India braced for the country’s strongest storm in 14 years to make landfall tomorrow after moving oil vessels out to sea, closing one of its biggest ports and deploying rescue teams to the eastern coastline.
The cyclone named Phailin, meaning sapphire in Thai, is expected to make landfall at about 6 p.m. local time, according to L.S. Rathore, director-general of the India Meteorological Department. The storm with wind speeds of as much as 220 kilometers (136.7 miles) an hour will hit areas of Odisha and Andhra Pradesh states, he told reporters in New Delhi.
“The storm has the potential to cause huge damage,” Rathore said. “We don’t contemplate it will further intensify. It will remain as a very severe cyclonic storm.”
Paradip Port Trust, India’s biggest dry bulk cargo facility, moved all its ships to sea and shut down operations, spokesman Prakash Chandra Mishra said by phone. The National Disaster Management Authority dispatched a 1,500-strong rescue force to the two states, while the Indian Air Force said it sent two IL-76 airlift teams and is committing two C-130J Super Hercules planes.
Andhra Pradesh’s Chief Minister Kiran Kumar Reddy urged citizens in low-lying areas to move to safer place in a statement today. There will probably be “large scale” disruptions to power and communication lines and rail and road traffic as well as extensive damage to crops, the statement said. About 64,000 people have been evacauted.
“We are prepared for the worst,” Pradipta Kumar Mohapatra, special relief commissioner of Odisha, said by phone from the state capital Bhubaneswar.
Phailin is the strongest since a cyclone with maximum wind speeds of 260 kilometers per hour lashed Odisha in 1999, killing about 9,000 people, damaging 2 million houses and destroying crops spread over 1.65 million hectares.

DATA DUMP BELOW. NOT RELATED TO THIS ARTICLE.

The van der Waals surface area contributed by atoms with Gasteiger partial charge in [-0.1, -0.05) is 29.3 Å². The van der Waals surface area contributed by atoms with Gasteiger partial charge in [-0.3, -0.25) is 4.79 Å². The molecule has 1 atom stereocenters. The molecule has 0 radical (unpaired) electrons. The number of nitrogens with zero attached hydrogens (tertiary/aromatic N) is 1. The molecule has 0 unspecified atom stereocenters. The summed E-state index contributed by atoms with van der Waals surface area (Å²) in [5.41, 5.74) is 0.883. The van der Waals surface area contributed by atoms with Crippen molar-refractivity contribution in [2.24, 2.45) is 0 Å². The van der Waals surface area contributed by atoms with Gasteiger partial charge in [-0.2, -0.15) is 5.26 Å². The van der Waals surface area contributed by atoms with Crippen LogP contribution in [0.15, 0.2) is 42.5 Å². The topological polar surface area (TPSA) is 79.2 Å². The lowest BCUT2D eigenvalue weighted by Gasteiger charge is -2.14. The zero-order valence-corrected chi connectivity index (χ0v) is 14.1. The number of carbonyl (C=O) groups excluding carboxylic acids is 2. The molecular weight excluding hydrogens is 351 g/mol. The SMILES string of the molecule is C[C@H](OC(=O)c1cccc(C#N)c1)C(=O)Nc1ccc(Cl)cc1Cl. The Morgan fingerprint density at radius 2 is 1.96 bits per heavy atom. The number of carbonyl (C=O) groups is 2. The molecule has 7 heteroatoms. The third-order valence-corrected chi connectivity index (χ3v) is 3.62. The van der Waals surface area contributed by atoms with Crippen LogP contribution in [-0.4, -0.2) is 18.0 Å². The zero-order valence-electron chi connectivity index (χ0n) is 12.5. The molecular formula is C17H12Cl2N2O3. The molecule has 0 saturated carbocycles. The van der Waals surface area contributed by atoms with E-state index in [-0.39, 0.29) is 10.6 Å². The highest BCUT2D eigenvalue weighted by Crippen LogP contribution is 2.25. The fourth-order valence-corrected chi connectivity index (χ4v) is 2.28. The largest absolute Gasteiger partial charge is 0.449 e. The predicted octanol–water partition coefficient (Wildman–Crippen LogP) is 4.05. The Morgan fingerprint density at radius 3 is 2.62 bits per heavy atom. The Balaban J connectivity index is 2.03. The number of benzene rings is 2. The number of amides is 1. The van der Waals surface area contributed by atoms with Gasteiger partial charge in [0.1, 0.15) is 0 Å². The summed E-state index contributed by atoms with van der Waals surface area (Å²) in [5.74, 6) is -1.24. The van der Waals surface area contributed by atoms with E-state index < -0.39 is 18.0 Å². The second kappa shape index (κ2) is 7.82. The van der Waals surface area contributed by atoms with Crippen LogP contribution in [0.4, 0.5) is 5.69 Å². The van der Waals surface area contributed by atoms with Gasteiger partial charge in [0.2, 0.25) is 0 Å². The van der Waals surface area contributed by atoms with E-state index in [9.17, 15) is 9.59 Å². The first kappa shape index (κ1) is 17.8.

The storm will severely affect Ganjam, Khordha, Puri and Jagatsinghpur districts of Odisha and Srikakulam district of Andhra Pradesh. The storm could cause widespread damage to crops, destroy houses and disrupt power and communication lines, according to the meteorological department.
“Water, food and medicine are being kept to deal with the emergency,” said Vishwapati Trivedi, federal shipping secretary.
Visakhapatnam Port Trust, the second busiest facility on India’s east coast, has set up an emergency control office, Chairman R.P.S. Kahlon said by phone. The port handles cargo for Indian Oil Corp., the nation’s biggest state-owned refiner.
In Andhra Pradesh, employees at the state-controlled power utility who were on strike earlier this week protesting a proposal to split the state returned to work.
Output dispatches at steelmaker Rashtriya Ispat Nigam Ltd., which has a manufacturing plant in Visakhapatnam, have not been affected, Finance Director P. Madhusudan said.
Andhra Pradesh is among the nation’s top rice producers and also harvests cotton and sugar. Odisha also grows rice.
“The storm will have a bigger effect on rice than sugar,” Sterling Smith, a futures specialist at Citigroup Inc. in Chicago said in a telephone interview. India is the world’s top rice exporter, according to the U.S. Department of Agriculture.
Tropical cyclones are known as hurricanes in the Atlantic and northern Pacific oceans and typhoons in the northwestern Pacific part of Asia. For each cyclone formed in the Arabian Sea on India’s west coast, the Bay of Bengal on the east coast has four, according to National Disaster Management Authority.
An estimated 320 million people, or about a quarter of the country’s total population, are vulnerable to cyclone-related hazards, according to NDMA. Recurring cyclones account for a large number of deaths, loss of public and private property and severe damage to infrastructure, reversing developmental gains at regular intervals.
“It’s a great challenge,” said M. Shashidhar Reddy, vice chairman of NDMA. “We will make all possible efforts to minimize loss of life and damage to properties.”
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